Stocks across the globe rose in a continuation of yesterday’s euphoric rally that sent the Dow Jones nearly 1000 points higher from its session lows, as the moderation of trade war rhetoric – despite the tit-for-tat tariff announcements by China and the US – lifted risk sentiment across the board. As a result, whereas yesterday’s market snapshot was a sea of red, this morning it’s green as far as the eye can see.

US TSY yields rose back over 2.80% (just shy of 2.82% as of this moment) as the dollar and commodities strengthened, while safe-haven assets including the yen and gold slipped.

In a dramatic, if low-volume, reversal, which according to many strategists was largely one widespread short squeeze, all major indices recovered from Wednesday’s initial sharp losses after US and China’s tit-for-tat tariff announcements, however fears later apparently were soothed as representatives from China and the U.S. left the door open for a negotiated solution to trade disputes. The improvement in sentiment was helped by comments from White House economic adviser Kudlow who stated that the US measures were a form of trade negotiations and that Trump’s tariffs on China are all proposals, while he added that backchannel talks with China were occurring. Furthermore, the White House noted there will be a couple of months before China tariffs are implemented with the review period ongoing, and some analysts also viewed the impact from proposed tariffs to be
manageable. It is still unclear how – or why – either Trump or Xi will show weakness and concede in the ongoing negotiations.

“I think that the substance of trade restrictions and their real impact will be far less than the headlines,” said Jeffery Becker, CEO of Jennison Associates who summarized the prevailing mood quite well. “U.S. and Chinese cross-border trade has grown significantly over the last decade and economic inter-dependence runs very deep, deeper than the actual trade numbers.”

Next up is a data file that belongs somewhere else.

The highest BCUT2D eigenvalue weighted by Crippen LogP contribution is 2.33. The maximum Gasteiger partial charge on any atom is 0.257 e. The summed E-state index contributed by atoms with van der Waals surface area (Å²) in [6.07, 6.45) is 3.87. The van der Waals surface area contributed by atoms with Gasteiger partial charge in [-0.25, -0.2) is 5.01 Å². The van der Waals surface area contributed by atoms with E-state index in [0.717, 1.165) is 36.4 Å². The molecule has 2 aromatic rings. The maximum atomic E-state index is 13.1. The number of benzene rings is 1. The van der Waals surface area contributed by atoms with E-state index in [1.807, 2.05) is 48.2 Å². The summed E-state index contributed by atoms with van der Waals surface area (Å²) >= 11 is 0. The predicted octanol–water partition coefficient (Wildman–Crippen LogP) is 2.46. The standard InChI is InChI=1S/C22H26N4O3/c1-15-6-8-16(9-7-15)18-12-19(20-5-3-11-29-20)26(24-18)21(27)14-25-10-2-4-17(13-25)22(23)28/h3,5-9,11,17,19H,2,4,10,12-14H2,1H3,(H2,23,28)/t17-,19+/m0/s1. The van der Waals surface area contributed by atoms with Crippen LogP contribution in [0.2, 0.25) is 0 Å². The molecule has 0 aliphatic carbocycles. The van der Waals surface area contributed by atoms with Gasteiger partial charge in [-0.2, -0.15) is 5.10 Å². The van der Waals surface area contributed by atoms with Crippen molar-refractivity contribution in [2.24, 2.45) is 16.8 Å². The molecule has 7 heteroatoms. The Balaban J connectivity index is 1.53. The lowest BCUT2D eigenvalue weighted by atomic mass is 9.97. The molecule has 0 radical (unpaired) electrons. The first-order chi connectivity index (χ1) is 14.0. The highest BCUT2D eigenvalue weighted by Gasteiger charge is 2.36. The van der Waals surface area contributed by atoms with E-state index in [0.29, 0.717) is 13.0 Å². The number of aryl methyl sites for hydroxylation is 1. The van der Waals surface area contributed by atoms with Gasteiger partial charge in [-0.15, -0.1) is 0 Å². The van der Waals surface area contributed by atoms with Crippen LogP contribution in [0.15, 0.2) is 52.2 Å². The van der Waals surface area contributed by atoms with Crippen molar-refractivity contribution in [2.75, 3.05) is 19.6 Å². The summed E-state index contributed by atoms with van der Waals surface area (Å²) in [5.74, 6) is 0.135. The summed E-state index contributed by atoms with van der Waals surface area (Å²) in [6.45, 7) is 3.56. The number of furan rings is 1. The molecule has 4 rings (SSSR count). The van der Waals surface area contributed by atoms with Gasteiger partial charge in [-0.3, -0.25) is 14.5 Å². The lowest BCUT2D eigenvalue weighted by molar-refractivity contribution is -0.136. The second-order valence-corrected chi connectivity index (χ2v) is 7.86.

At the same time, some argue that the global economy is currently running so well that it could even cope with the impact of the proposed tariffs, which cover a fraction of world trade. “We’ve had a few months now where markets have really been going sideways and progressively lower, but at the same time has data really rolled over? The answer is no,” Geoffrey Yu, head of the UK investment office at UBS Wealth Management, said. “The underlying economy is actually chugging along which will increase the scope for upside surprises on the corporate front, on the economic front and at some point markets will have to catch up to that.”

Meanwhile, Federal Reserve officials also chimed in and said it’s premature to fully assess the impact of the trade dispute, which is adding uncertainty to an otherwise bright economic outlook. A board member, Lael Brainard, said trade policy is “certainly something that I take into account, in thinking about risks.”

In any case, S&P futures also advanced after the S&P 500 Index on Wednesday erased a loss to close up 1.2% and were another 0.4% higher this morning, as the VIX slides back under 20.